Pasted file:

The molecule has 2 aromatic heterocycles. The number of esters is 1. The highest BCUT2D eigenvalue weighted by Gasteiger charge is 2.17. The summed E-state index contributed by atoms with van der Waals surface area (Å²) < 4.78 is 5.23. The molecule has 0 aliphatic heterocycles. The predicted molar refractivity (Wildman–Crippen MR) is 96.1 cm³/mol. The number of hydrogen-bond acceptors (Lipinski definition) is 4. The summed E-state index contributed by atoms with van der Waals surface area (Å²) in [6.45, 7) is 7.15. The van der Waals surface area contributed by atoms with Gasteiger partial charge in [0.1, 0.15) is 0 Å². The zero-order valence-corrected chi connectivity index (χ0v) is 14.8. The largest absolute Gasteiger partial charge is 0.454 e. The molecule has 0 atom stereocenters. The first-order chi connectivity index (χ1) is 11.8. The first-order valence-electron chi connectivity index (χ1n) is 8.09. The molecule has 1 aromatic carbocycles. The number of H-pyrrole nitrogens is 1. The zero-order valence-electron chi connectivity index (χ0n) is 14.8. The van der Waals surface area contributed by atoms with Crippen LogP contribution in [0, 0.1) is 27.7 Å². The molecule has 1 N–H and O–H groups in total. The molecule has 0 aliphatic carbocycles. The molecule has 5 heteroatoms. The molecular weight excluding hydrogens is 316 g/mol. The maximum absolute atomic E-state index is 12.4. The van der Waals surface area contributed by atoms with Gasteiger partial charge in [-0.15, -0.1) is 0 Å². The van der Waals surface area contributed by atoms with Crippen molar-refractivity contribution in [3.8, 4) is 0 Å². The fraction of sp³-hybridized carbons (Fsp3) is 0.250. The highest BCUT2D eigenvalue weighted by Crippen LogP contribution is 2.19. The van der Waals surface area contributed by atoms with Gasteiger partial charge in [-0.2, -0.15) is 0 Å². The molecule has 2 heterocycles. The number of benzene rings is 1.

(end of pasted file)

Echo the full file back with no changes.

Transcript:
The molecule has 2 aromatic heterocycles. The number of esters is 1. The highest BCUT2D eigenvalue weighted by Gasteiger charge is 2.17. The summed E-state index contributed by atoms with van der Waals surface area (Å²) < 4.78 is 5.23. The molecule has 0 aliphatic heterocycles. The predicted molar refractivity (Wildman–Crippen MR) is 96.1 cm³/mol. The number of hydrogen-bond acceptors (Lipinski definition) is 4. The summed E-state index contributed by atoms with van der Waals surface area (Å²) in [6.45, 7) is 7.15. The van der Waals surface area contributed by atoms with Gasteiger partial charge in [0.1, 0.15) is 0 Å². The zero-order valence-corrected chi connectivity index (χ0v) is 14.8. The largest absolute Gasteiger partial charge is 0.454 e. The molecule has 0 atom stereocenters. The first-order chi connectivity index (χ1) is 11.8. The first-order valence-electron chi connectivity index (χ1n) is 8.09. The molecule has 1 aromatic carbocycles. The number of H-pyrrole nitrogens is 1. The zero-order valence-electron chi connectivity index (χ0n) is 14.8. The van der Waals surface area contributed by atoms with Crippen LogP contribution in [0, 0.1) is 27.7 Å². The molecule has 1 N–H and O–H groups in total. The molecule has 0 aliphatic carbocycles. The molecule has 5 heteroatoms. The molecular weight excluding hydrogens is 316 g/mol. The maximum absolute atomic E-state index is 12.4. The van der Waals surface area contributed by atoms with Gasteiger partial charge in [-0.15, -0.1) is 0 Å². The van der Waals surface area contributed by atoms with Crippen molar-refractivity contribution in [3.8, 4) is 0 Å². The fraction of sp³-hybridized carbons (Fsp3) is 0.250. The highest BCUT2D eigenvalue weighted by Crippen LogP contribution is 2.19. The van der Waals surface area contributed by atoms with Gasteiger partial charge in [-0.2, -0.15) is 0 Å². The molecule has 2 heterocycles. The number of benzene rings is 1.